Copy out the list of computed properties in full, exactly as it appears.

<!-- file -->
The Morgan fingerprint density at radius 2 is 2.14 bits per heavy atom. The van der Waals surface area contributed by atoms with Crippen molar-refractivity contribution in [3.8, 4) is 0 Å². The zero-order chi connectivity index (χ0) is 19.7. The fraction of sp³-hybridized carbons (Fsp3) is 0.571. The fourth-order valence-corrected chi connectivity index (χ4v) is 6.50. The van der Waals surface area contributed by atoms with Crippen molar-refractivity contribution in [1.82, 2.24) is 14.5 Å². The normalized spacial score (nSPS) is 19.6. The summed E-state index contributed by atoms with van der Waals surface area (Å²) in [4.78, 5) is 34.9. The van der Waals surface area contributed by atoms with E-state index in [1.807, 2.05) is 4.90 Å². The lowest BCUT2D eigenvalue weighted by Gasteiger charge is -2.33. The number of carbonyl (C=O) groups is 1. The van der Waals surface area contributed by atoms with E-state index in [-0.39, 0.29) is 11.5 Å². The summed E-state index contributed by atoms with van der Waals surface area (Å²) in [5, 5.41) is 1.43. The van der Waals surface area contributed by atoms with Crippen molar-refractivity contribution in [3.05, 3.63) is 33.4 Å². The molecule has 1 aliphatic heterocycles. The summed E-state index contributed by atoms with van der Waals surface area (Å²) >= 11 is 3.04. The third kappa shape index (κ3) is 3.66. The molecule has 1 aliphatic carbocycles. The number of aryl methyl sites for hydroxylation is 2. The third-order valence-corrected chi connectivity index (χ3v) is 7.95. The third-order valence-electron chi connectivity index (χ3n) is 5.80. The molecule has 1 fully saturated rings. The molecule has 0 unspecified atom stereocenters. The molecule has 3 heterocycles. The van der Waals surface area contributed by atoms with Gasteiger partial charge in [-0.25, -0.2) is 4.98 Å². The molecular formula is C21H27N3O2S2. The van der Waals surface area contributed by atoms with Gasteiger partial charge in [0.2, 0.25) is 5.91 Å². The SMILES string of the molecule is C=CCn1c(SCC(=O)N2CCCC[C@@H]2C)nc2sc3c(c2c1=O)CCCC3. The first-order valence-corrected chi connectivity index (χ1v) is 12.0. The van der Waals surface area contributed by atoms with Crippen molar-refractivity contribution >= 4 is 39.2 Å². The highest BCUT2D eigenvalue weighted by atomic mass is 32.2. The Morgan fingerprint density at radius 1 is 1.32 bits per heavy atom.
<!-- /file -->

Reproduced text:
The Morgan fingerprint density at radius 2 is 2.14 bits per heavy atom. The van der Waals surface area contributed by atoms with Crippen molar-refractivity contribution in [3.8, 4) is 0 Å². The zero-order chi connectivity index (χ0) is 19.7. The fraction of sp³-hybridized carbons (Fsp3) is 0.571. The fourth-order valence-corrected chi connectivity index (χ4v) is 6.50. The van der Waals surface area contributed by atoms with Crippen molar-refractivity contribution in [1.82, 2.24) is 14.5 Å². The normalized spacial score (nSPS) is 19.6. The summed E-state index contributed by atoms with van der Waals surface area (Å²) in [4.78, 5) is 34.9. The van der Waals surface area contributed by atoms with E-state index in [1.807, 2.05) is 4.90 Å². The lowest BCUT2D eigenvalue weighted by Gasteiger charge is -2.33. The number of carbonyl (C=O) groups is 1. The van der Waals surface area contributed by atoms with E-state index in [-0.39, 0.29) is 11.5 Å². The summed E-state index contributed by atoms with van der Waals surface area (Å²) in [5, 5.41) is 1.43. The van der Waals surface area contributed by atoms with Crippen molar-refractivity contribution in [3.05, 3.63) is 33.4 Å². The molecule has 1 aliphatic heterocycles. The summed E-state index contributed by atoms with van der Waals surface area (Å²) >= 11 is 3.04. The third kappa shape index (κ3) is 3.66. The molecule has 1 aliphatic carbocycles. The number of aryl methyl sites for hydroxylation is 2. The third-order valence-corrected chi connectivity index (χ3v) is 7.95. The third-order valence-electron chi connectivity index (χ3n) is 5.80. The molecule has 1 fully saturated rings. The molecule has 0 unspecified atom stereocenters. The molecule has 3 heterocycles. The van der Waals surface area contributed by atoms with Gasteiger partial charge in [-0.25, -0.2) is 4.98 Å². The molecular formula is C21H27N3O2S2. The van der Waals surface area contributed by atoms with Gasteiger partial charge in [0.2, 0.25) is 5.91 Å². The SMILES string of the molecule is C=CCn1c(SCC(=O)N2CCCC[C@@H]2C)nc2sc3c(c2c1=O)CCCC3. The first-order valence-corrected chi connectivity index (χ1v) is 12.0. The van der Waals surface area contributed by atoms with Crippen molar-refractivity contribution >= 4 is 39.2 Å². The highest BCUT2D eigenvalue weighted by atomic mass is 32.2. The Morgan fingerprint density at radius 1 is 1.32 bits per heavy atom.